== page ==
THE FIDA-GHANA LEGAL AID PROGRAMME
In fulfillment of a long-standing item on its agenda, FIDA Ghana in January 1985 established the first free Legal Aid Service in the country particularly for women and children who could not afford legal services of any kind because of their economic condition. These services have now been extended to men. Volunteer lawyers offered counseling, settlement, mediation and court representation.
Group photo showing a cross-section of FIDA Ghana members
The establishment of the Center was made possible by a grant of USD$5,000.00 from the Dan Church Aid in Copenhagen through the Christian Council of Ghana. With this first grant, the Accra office was opened. Our first Center was given to us by the late Ato Austin a then Secretary of State. With further assistance from the Human Rights and Democracy Fund of the United States Embassy, FIDA was able to extend its services to Kumasi and other regions and districts.
To complement the Legal Aid program, FIDA Ghana instituted a Legal Literacy program. This was also made possible through support received from the United States Embassy and the Women’s World Day of Prayer German Committee. Under the Legal Literacy programme, the publication of the ‘Women and the Law Series’, a valuable handbook on the rights of women in Ghana begun. These handbooks have formed the basis of FIDA – Ghana’s legal literacy and rights awareness programs aimed at educating the public at large, but women in particular. These programmes are held in all ten regions of the country and with an increase in funding can be extended to all districts.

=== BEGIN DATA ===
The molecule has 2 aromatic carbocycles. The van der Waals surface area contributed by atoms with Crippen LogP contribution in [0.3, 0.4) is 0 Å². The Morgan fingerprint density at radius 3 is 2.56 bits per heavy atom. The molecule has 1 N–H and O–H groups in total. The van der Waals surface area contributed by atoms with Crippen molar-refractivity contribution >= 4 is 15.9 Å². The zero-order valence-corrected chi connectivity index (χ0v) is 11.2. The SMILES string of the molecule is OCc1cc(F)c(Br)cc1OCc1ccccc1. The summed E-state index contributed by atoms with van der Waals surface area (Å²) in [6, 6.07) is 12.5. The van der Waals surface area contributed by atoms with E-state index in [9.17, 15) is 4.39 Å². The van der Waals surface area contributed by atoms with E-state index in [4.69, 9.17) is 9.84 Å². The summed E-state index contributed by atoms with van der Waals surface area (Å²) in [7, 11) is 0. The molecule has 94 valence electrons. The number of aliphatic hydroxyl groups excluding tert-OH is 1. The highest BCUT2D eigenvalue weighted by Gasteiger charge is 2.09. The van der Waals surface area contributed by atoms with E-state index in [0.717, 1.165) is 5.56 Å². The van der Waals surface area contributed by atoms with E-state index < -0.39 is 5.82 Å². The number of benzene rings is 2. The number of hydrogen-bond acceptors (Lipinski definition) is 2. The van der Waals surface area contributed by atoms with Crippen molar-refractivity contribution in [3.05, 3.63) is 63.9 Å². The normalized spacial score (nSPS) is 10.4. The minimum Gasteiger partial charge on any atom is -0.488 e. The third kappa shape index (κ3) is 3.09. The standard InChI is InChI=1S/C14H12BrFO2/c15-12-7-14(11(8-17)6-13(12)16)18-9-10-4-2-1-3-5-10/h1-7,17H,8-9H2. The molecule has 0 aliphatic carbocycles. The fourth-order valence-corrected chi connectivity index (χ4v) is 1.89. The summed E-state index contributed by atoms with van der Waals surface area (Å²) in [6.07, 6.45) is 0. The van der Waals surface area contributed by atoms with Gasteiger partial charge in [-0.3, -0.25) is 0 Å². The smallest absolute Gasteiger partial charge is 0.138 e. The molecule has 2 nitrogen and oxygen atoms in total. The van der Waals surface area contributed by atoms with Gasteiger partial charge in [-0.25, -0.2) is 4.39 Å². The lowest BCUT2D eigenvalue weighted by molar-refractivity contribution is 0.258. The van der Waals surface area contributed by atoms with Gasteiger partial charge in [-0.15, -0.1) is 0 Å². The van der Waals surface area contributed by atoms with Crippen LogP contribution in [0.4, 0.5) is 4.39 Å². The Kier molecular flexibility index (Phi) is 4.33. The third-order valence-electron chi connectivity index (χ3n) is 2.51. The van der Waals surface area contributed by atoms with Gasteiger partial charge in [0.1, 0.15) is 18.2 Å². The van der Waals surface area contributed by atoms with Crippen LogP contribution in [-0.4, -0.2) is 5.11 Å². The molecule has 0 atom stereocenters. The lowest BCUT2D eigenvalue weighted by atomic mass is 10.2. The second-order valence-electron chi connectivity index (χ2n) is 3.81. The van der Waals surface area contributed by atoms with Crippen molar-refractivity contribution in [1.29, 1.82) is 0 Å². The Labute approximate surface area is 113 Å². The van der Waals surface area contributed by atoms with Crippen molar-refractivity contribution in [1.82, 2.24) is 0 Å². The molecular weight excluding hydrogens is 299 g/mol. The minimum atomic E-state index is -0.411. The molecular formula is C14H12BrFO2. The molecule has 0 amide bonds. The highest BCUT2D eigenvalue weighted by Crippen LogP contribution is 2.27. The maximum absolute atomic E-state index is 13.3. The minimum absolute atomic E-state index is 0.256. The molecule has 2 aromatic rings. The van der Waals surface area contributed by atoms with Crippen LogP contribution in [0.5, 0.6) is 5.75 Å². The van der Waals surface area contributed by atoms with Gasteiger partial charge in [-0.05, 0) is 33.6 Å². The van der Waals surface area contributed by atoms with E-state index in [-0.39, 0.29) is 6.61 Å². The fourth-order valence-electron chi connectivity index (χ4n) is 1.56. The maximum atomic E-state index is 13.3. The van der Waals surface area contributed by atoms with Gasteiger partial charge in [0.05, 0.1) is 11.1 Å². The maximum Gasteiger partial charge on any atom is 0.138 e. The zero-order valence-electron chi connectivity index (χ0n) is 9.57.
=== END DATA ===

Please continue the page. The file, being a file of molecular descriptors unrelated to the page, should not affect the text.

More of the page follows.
FOCUS OF LEGAL AID PROGRAMME
The Legal Aid Programme is aimed primarily at the poor and indigent women and children in our society and therefore every applicant for legal aid at the Centre has to undergo a means test administered by the Legal Aid Officer (LAO) she sees in order to determine her eligibility for aid. Various indices are used in order to make the above determination. Some of these are means of livelihood, level of education, marital status, number of children, approximate annual income where applicable, the kind of economic activity the client is engaged in etc. The test is deliberately flexible and as such we realize that it is not foolproof.
Over the years the programme has identified three (3) categories of clients:
a) The client who needs legal aid because she is totally incapable of obtaining legal service as a result of her economic and other circumstances. To this client we render absolutely free service.
b) The client who is employed but earns a little more than minimum wage and therefore cannot engage the services of a lawyer. To this client we render all the necessary legal service but we expect her to make a contribution however small to the legal aid fund.
c) The woman of means who for one reason or the other decides that she would rather have a lawyer from FIDA Ghana to act for her. In this case the client gets a FIDA Ghana member in private practice to act for her. The practitioner treats her like any of her clients, but is required to pay one-third (1/3) of the fees charged into the legal aid fund.
Even though the services rendered at the legal aid Centre are free, as much as possible, recipients of legal aid are required to pay filing fees involved in prosecuting their cases before the courts.